Courtesy: Colorado Springs Sled Hockey Association
Sled hockey is an alternative sport that uses the rules of hockey. Sled hockey began in the early 1960's in Stockholm Sweden. It moved to the United States in 1989 and Colorado joined those ranks in 1995. Sled Hockey has been a Paralympic sport since 1994, with Team USA earning the Gold medal in 2002 and the Bronze medal in 2006.
Players use the same equipment as in "stand-up" hockey with the exception of the skates. Instead, they use a sled which consists of a cushioned seat mounted on a tubular sled that has skate blades and a center pivot underneath. The player sits four inches above the ice and is held into the sled with Velcro straps. Two shortened hockey sticks are used to handle the puck as well as propel the player across the ice. If a player is unable to move across the ice then a "pusher", someone to help with the movement of the sled, may be used for assistance.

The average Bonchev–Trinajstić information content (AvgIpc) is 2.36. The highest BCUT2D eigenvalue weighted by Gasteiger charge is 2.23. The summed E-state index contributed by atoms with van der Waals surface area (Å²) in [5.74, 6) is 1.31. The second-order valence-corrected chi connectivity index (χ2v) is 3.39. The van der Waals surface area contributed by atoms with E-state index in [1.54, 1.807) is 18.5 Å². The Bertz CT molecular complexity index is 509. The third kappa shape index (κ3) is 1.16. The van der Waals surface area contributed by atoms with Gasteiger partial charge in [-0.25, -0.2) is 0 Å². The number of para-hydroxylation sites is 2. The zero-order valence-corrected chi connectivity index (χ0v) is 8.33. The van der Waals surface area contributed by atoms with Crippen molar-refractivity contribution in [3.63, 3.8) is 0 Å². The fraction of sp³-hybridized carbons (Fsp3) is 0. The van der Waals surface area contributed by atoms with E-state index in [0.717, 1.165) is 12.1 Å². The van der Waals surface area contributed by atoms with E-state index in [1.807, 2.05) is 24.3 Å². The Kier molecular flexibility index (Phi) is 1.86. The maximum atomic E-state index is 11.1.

The wonderful thing about sled hockey is that anyone can play. Legal body contact and raised puck shooting are as much a part of sled hockey as they are traditional hockey. Both males and females play this sport. It is a sport that totally integrates players with mobility limitations, amputees, and able-bodied people with knee, leg, or hip injuries, Cerebral Palsy, Multiple Sclerosis, and spinal injuries that would limit their participation in standard hockey. Sled hockey is one of the many activities which can provide players the opportunity to improve endurance, coordination, strength, social skills and more. Whether at a competitive level or recreational level of play, sled hockey can aid in improving players attention span, self-confidence, and decision making skills. The players gain a sense of belonging and form lasting friendships with which they have something in common. It also teaches them to work with others in a team environment, which is a skill that will aid them throughout life in school, and work!
Competing in sled hockey can be expensive for families already dealing with the extra expense of having a disabled child.
If you are interested in donating time, money or used equipment to the organization, here is some contact information.
Teresa Lundquist - 719-382-5013
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